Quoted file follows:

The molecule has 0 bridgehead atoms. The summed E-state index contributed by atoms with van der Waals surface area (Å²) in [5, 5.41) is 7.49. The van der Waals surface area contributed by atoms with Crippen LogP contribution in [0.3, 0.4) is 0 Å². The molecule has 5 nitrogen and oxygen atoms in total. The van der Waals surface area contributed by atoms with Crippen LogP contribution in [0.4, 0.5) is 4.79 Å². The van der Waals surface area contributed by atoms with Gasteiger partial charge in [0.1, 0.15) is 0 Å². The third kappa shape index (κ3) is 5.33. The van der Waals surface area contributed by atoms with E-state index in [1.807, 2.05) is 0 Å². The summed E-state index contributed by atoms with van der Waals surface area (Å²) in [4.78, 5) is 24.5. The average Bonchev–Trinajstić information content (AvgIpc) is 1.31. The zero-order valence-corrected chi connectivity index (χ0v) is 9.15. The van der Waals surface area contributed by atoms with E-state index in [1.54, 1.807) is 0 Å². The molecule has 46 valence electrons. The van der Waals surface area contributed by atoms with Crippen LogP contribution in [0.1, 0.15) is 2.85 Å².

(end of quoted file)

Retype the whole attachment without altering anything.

The molecule has 0 bridgehead atoms. The summed E-state index contributed by atoms with van der Waals surface area (Å²) in [5, 5.41) is 7.49. The van der Waals surface area contributed by atoms with Crippen LogP contribution in [0.3, 0.4) is 0 Å². The molecule has 5 nitrogen and oxygen atoms in total. The van der Waals surface area contributed by atoms with Crippen LogP contribution in [0.4, 0.5) is 4.79 Å². The van der Waals surface area contributed by atoms with Gasteiger partial charge in [0.1, 0.15) is 0 Å². The third kappa shape index (κ3) is 5.33. The van der Waals surface area contributed by atoms with E-state index in [1.807, 2.05) is 0 Å². The summed E-state index contributed by atoms with van der Waals surface area (Å²) in [4.78, 5) is 24.5. The average Bonchev–Trinajstić information content (AvgIpc) is 1.31. The zero-order valence-corrected chi connectivity index (χ0v) is 9.15. The van der Waals surface area contributed by atoms with E-state index in [1.54, 1.807) is 0 Å². The molecule has 46 valence electrons. The van der Waals surface area contributed by atoms with Crippen LogP contribution in [0.1, 0.15) is 2.85 Å².